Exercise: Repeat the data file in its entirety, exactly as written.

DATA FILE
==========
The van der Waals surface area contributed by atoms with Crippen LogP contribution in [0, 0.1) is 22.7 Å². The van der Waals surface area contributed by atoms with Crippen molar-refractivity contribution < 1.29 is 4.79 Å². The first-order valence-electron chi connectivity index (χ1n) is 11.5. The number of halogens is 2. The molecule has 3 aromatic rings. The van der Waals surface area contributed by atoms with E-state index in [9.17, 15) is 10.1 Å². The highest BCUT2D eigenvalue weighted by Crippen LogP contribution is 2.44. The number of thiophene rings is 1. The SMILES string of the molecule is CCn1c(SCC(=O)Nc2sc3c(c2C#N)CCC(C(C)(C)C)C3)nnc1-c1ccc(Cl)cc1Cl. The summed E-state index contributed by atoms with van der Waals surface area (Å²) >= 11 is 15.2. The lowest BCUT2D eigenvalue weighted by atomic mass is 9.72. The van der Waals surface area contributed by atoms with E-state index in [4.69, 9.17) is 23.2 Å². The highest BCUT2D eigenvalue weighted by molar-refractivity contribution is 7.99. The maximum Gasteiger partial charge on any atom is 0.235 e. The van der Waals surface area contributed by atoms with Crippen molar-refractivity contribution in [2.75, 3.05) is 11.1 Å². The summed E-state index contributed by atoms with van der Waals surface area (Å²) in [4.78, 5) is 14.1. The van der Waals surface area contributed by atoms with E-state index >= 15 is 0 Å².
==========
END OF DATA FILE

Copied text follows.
The van der Waals surface area contributed by atoms with Crippen LogP contribution in [0, 0.1) is 22.7 Å². The van der Waals surface area contributed by atoms with Crippen molar-refractivity contribution < 1.29 is 4.79 Å². The first-order valence-electron chi connectivity index (χ1n) is 11.5. The number of halogens is 2. The molecule has 3 aromatic rings. The van der Waals surface area contributed by atoms with E-state index in [9.17, 15) is 10.1 Å². The highest BCUT2D eigenvalue weighted by Crippen LogP contribution is 2.44. The number of thiophene rings is 1. The SMILES string of the molecule is CCn1c(SCC(=O)Nc2sc3c(c2C#N)CCC(C(C)(C)C)C3)nnc1-c1ccc(Cl)cc1Cl. The summed E-state index contributed by atoms with van der Waals surface area (Å²) >= 11 is 15.2. The lowest BCUT2D eigenvalue weighted by atomic mass is 9.72. The van der Waals surface area contributed by atoms with E-state index in [4.69, 9.17) is 23.2 Å². The highest BCUT2D eigenvalue weighted by molar-refractivity contribution is 7.99. The maximum Gasteiger partial charge on any atom is 0.235 e. The van der Waals surface area contributed by atoms with Crippen molar-refractivity contribution in [2.75, 3.05) is 11.1 Å². The summed E-state index contributed by atoms with van der Waals surface area (Å²) in [4.78, 5) is 14.1. The van der Waals surface area contributed by atoms with E-state index >= 15 is 0 Å².